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My husband, Devin, and I attended a marriage conference earlier this year with our church and left with an assignment: to read the book Cherish by Gary Thomas.

Since we are both readers, we were not only excited to read a book together (something we’ve done sporadically since our dating days) but even more excited because the book was written by Gary Thomas. Although Thomas has been my favorite marriage author for four years now (ever since I read his book The Sacred Search the autumn before I met my husband!), Devin had not yet read any of his books.

A talented nonfiction author whose books about marriage are grounded in Scripture, Thomas may have written his best book to date in Cherish. Together Devin and I would like to tell you why we think that is!

“In our marriage vows, we promise to love and cherish each other, so why do we talk so much about love and so little about cherish?”
(Gary Thomas, Cherish, page 25)

"The goal of a cherishing marriage is to know the dark corners and the weak links of each other's personalities, yet still cherish, respect, adore, and move toward each other... Responding with gentleness to common marital moments--like a spouse misplacing your keys--can be the seedbed of a cherishing marriage." (Gary Thomas, Cherish, page 164-5)

His Perspective on Cherish

Devin: Cherish, I would say, is that pursuit, that feeling you get when you see your spouse walking in a room and you’re excited to see them, that feeling you get when you see them smile and want to make sure they always have something to smile about.

But how to cherish your wife? Thomas lays out the crucial truth that you can’t just cherish her in the way you think you should. You need to learn her preferences, her culture for how she wants to be cherished. What makes her feel valued and appreciated?

“A key principle to honoring your spouse is understanding that the person being honored gets to determine how they want to be honored.”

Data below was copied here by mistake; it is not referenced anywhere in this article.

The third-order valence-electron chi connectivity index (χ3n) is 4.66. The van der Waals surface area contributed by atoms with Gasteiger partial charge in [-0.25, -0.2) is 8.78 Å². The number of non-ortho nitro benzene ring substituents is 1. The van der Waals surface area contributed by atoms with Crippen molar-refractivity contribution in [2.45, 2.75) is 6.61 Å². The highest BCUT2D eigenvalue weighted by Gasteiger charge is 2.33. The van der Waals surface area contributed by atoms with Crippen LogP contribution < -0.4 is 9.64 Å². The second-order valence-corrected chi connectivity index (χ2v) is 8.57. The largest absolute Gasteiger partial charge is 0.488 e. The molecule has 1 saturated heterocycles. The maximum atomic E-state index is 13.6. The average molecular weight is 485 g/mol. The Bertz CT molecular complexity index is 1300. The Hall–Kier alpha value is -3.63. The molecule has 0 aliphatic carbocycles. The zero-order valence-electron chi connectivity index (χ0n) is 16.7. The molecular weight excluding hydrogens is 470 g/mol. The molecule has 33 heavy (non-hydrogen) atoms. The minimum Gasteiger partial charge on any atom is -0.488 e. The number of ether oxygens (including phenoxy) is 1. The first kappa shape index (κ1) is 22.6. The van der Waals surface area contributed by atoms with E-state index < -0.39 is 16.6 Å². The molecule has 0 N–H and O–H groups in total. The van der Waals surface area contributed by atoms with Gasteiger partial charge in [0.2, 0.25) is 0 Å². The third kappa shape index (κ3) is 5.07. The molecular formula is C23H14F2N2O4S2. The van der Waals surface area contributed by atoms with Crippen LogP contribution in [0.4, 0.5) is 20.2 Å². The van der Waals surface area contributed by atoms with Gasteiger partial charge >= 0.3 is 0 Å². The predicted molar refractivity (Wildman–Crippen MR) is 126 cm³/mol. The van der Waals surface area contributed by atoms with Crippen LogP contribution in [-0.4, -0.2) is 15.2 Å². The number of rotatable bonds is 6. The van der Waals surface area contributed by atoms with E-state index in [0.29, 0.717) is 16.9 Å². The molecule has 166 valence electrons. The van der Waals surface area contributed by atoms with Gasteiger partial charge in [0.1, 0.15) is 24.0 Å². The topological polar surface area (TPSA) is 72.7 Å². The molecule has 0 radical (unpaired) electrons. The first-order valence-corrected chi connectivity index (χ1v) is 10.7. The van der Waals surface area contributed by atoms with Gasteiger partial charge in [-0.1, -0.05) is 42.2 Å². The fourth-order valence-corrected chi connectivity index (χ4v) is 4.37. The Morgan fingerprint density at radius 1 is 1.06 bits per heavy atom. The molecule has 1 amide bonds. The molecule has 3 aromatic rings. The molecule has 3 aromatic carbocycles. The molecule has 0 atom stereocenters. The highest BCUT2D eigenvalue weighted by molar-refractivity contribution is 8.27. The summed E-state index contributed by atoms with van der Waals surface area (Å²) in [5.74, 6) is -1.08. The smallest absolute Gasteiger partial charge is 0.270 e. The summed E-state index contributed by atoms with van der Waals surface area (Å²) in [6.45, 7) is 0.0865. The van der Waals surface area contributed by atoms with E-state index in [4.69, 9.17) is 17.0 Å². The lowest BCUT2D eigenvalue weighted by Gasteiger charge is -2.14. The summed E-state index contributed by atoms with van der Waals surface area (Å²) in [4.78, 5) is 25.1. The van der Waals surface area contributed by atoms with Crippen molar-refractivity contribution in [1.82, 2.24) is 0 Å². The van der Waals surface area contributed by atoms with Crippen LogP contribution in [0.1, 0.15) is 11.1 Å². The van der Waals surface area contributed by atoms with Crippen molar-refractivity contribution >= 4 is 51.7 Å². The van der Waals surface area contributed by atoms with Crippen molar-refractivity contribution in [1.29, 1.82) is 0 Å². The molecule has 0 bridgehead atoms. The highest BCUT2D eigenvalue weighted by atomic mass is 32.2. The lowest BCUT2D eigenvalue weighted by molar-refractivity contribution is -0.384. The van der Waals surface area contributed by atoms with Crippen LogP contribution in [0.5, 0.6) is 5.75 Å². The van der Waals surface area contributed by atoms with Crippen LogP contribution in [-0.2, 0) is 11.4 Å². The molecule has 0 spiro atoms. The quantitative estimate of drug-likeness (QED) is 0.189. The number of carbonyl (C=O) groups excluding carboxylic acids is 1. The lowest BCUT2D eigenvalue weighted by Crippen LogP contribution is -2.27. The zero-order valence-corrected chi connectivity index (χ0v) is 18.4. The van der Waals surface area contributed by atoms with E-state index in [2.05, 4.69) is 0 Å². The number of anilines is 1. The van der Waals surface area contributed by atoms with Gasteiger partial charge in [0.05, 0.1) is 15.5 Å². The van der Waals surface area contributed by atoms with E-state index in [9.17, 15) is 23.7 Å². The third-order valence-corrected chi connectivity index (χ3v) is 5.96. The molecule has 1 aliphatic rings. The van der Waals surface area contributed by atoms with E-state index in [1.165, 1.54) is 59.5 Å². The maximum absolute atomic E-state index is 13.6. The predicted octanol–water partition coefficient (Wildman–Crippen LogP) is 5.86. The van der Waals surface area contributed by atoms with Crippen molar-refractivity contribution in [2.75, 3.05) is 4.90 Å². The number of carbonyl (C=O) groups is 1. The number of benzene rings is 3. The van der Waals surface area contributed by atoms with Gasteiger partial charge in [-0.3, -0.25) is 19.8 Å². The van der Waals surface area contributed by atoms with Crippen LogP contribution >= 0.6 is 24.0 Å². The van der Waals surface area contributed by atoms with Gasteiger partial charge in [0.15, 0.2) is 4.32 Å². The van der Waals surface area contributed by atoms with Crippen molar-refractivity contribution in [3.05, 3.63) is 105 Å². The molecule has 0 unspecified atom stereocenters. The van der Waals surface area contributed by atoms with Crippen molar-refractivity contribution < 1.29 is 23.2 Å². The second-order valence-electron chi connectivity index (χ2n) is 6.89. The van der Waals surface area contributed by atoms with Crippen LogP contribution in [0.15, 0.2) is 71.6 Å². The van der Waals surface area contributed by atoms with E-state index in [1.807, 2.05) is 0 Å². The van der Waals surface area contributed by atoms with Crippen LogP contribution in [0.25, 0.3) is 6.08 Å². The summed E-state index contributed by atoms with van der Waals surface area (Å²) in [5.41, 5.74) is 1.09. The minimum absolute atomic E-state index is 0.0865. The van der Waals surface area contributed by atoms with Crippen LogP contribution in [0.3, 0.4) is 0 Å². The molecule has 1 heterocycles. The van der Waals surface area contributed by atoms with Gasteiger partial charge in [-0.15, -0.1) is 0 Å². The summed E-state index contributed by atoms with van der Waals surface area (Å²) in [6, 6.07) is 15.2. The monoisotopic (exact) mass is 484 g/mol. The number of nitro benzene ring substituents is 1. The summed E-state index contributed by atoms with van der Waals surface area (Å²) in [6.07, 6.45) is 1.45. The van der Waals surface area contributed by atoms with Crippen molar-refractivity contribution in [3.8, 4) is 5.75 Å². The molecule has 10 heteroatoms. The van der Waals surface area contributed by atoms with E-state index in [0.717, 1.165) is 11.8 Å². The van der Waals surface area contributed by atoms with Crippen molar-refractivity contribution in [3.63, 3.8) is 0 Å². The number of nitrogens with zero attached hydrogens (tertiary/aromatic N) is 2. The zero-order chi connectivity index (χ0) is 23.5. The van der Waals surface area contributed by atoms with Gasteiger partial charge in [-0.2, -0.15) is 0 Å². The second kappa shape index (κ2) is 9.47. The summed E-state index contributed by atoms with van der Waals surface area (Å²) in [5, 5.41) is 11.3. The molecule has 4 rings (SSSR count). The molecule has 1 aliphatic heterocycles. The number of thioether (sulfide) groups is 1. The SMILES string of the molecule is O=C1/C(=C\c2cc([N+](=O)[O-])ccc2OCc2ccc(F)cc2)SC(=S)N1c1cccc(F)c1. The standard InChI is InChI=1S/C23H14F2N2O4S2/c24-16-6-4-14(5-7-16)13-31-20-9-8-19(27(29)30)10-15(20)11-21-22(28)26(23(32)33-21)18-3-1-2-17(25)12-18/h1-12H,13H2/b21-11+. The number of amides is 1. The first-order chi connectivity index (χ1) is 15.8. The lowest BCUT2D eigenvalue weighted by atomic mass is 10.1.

(Gary Thomas, Cherish, page 61)

The best way to discover this is to ask her, and the best part about the book is that each chapter includes excellent, interactive questions that allow you to dive deeper. You both leave “on the same page” about key takeaways, like choosing contentment and gratefulness, being affectionate and patient, and working to be constantly curious about one another.

"A godly marriage breathes life into each partner." (Gary Thomas, Cherish, page 109)

Her Perspective on Cherish

Gary Thomas presents a solid argument for the importance of understanding the difference between love and cherish (stick with me; he uses this verb as a noun). Love is the commitment in a marriage; but cherish is the spark, the romance, the in-love feeling.

“A godly marriage breathes life into each partner.”
(Gary Thomas, Cherish, page 109)

If you cherish someone but don’t yet love them, you have an infatuation. If you love someone but don’t cherish them, you have a partnership. Both love and cherish are required for a successful marriage.

I too especially enjoyed the questions included at the end of each chapter that, as Devin mentioned above, prompted conversation around how we wanted to apply what we learned, such as how to make each other’s life dreams come true and address points of conflict.

Speaking of conflict, my favorite chapter was titled, “This is How Your Spouse Stumbles.” Written from a Christian perspective to Christian couples, this chapter delves into sanctification and the fact that we’re all married to sinners who stumble, sin, and make mistakes on a daily basis. Since none of us are perfect, learning to give grace like Christ can mean the difference between a ruined date night and a forgiven conflict that brings spouses closer together. (Note: The author deals well with the tension of unrepentant sin.)

“When we correct our spouses, we need to find a way to still cherish them in the midst of the correction. We may have to ask them how best to do this… One of the best ways to verbally cherish our spouses is to speak the gospel to them, regularly reminding them of God’s acceptance and affirmation.”
(Gary Thomas, Cherish, page 135)

Gary Thomas gives the example of his wife losing his keys. She didn’t mean to, and although it inconvenienced him, he had the choice of becoming frustrated with her because of it causing him to be late to work … or giving her grace.

“The goal of a cherishing marriage is to know the dark corners and the weak links of each other’s personalities, yet still cherish, respect, adore, and move toward each other… Responding with gentleness to common marital moments–like a spouse misplacing your keys–can be the seedbed of a cherishing marriage.”
(Gary Thomas, Cherish, page 164-5)

A gifted writer who uses funny, relatable anecdotes, Gary Thomas has crafted an easily readable book that is perfect for reading together with your spouse in the evenings.

Or listen to it on audiobook during your next long road trip together! And remember:

“The God who cherishes the imperfect you is more than capable of helping you cherish an imperfect spouse.”
(Gary Thomas, Cherish, page 223)

"The God who cherishes the imperfect you is more than capable of helping you cherish an imperfect spouse." (Gary Thomas, Cherish, page 223)

Photography: JenniMarie Photography

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